LING 6302 The Sociolinguistics of West Indian Language and Society

Pre-requisites: LING 2302

Students in this course will learn to describe precisely the nature of the linguistic landscape in the wider Caribbean region, and analyse critically the social, political, economic, environmental and legal issues associated with these languages. They will also learn to evaluate the issues peculiar to minority and indigenous languages, with special reference to the wider Caribbean region and will be able to recognise and evaluate the issues and processes involved in making and implementing policy for vernacular languages. They will analyse critically the various approaches to the study of language situations which have been adopted by linguists over the past five (5) decades, with special reference to attempts to account for and describe variation in non-standard languages. They will Identify the possible approaches to research on Caribbean languages, with special reference to variation.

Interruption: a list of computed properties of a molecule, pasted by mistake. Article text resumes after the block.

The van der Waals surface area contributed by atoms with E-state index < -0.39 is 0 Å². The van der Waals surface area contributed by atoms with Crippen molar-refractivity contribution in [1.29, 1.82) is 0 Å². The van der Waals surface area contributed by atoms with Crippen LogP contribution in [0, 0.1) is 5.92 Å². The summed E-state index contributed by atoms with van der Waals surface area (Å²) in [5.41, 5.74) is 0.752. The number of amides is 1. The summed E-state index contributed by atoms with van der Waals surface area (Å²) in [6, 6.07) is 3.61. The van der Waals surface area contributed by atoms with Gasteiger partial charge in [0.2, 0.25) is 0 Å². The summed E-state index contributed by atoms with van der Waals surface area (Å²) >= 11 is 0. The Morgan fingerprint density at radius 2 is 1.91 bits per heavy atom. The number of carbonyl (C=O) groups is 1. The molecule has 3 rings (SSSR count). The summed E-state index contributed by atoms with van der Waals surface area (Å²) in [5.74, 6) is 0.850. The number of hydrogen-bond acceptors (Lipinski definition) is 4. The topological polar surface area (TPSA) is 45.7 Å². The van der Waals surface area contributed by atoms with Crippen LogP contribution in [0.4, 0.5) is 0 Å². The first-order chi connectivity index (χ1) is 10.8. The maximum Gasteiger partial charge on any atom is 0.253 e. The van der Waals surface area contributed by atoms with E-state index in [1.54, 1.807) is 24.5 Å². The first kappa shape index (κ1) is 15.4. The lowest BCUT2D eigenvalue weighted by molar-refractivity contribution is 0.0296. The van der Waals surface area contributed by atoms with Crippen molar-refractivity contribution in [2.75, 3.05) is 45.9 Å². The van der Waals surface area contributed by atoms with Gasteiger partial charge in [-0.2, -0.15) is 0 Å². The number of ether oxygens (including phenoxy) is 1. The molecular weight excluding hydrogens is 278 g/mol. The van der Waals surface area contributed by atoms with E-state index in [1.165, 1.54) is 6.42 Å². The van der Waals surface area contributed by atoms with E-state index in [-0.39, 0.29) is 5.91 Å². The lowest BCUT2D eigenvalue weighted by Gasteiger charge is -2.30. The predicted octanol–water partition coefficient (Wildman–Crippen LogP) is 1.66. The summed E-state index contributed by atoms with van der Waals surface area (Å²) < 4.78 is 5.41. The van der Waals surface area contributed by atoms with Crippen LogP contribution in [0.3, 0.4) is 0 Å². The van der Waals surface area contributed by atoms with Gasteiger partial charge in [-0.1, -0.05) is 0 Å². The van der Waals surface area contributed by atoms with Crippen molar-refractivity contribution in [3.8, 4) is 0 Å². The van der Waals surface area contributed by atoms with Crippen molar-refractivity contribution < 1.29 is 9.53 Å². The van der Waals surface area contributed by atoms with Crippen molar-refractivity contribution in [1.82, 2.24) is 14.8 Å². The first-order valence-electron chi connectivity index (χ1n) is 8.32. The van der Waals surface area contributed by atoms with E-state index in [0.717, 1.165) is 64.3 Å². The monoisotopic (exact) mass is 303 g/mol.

Method of Instruction: 3 weekly seminar hours
Assessment: 100% in-course assessment (sociolinguistic profile of a particular Caribbean territory (30%); critical analysis of specified sociolinguistic approaches to description of Caribbean territories (40%); preparation of a language policy proposal for a named Caribbean territory (30%)

This course is part of the MA in English Language, and is normally offered in Semester 1. Find out about Field Trips.